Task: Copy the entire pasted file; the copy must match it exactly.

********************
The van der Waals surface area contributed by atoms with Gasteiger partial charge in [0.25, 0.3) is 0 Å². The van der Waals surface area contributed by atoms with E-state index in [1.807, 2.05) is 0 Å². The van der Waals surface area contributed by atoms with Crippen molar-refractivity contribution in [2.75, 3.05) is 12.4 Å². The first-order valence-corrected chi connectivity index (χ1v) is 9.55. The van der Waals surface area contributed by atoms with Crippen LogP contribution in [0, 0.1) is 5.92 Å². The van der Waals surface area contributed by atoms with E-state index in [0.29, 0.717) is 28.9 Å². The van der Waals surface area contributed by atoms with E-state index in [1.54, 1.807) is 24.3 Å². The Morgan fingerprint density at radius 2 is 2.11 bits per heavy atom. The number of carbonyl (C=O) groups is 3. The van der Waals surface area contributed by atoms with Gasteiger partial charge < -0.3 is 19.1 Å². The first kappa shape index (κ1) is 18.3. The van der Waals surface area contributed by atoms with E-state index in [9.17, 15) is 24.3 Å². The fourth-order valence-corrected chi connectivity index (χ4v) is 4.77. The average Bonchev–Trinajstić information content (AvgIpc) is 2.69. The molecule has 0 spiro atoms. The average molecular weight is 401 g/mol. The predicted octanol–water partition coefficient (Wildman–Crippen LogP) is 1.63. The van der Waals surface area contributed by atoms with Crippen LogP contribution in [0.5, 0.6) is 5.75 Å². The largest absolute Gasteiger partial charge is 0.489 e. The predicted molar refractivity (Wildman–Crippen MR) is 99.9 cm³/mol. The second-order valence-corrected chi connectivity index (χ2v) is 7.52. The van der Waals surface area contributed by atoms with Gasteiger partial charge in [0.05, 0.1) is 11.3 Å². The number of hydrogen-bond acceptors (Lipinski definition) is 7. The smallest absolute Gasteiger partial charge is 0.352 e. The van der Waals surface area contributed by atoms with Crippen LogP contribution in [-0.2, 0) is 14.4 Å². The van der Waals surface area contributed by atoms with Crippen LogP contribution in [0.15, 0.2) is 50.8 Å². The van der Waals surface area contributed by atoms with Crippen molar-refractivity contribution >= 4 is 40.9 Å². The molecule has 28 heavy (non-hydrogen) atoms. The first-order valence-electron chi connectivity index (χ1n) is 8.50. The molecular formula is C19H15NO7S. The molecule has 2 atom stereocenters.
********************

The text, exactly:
The van der Waals surface area contributed by atoms with Gasteiger partial charge in [0.25, 0.3) is 0 Å². The van der Waals surface area contributed by atoms with E-state index in [1.807, 2.05) is 0 Å². The van der Waals surface area contributed by atoms with Crippen molar-refractivity contribution in [2.75, 3.05) is 12.4 Å². The first-order valence-corrected chi connectivity index (χ1v) is 9.55. The van der Waals surface area contributed by atoms with Crippen LogP contribution in [0, 0.1) is 5.92 Å². The van der Waals surface area contributed by atoms with E-state index in [0.29, 0.717) is 28.9 Å². The van der Waals surface area contributed by atoms with E-state index in [1.54, 1.807) is 24.3 Å². The Morgan fingerprint density at radius 2 is 2.11 bits per heavy atom. The number of carbonyl (C=O) groups is 3. The van der Waals surface area contributed by atoms with Gasteiger partial charge < -0.3 is 19.1 Å². The first kappa shape index (κ1) is 18.3. The van der Waals surface area contributed by atoms with E-state index in [9.17, 15) is 24.3 Å². The fourth-order valence-corrected chi connectivity index (χ4v) is 4.77. The average Bonchev–Trinajstić information content (AvgIpc) is 2.69. The molecule has 0 spiro atoms. The average molecular weight is 401 g/mol. The predicted octanol–water partition coefficient (Wildman–Crippen LogP) is 1.63. The van der Waals surface area contributed by atoms with Crippen LogP contribution in [0.5, 0.6) is 5.75 Å². The largest absolute Gasteiger partial charge is 0.489 e. The predicted molar refractivity (Wildman–Crippen MR) is 99.9 cm³/mol. The second-order valence-corrected chi connectivity index (χ2v) is 7.52. The van der Waals surface area contributed by atoms with Gasteiger partial charge in [0.05, 0.1) is 11.3 Å². The number of hydrogen-bond acceptors (Lipinski definition) is 7. The smallest absolute Gasteiger partial charge is 0.352 e. The van der Waals surface area contributed by atoms with Crippen LogP contribution in [-0.2, 0) is 14.4 Å². The van der Waals surface area contributed by atoms with Crippen LogP contribution in [0.15, 0.2) is 50.8 Å². The van der Waals surface area contributed by atoms with Crippen molar-refractivity contribution >= 4 is 40.9 Å². The molecule has 28 heavy (non-hydrogen) atoms. The first-order valence-electron chi connectivity index (χ1n) is 8.50. The molecular formula is C19H15NO7S. The molecule has 2 atom stereocenters.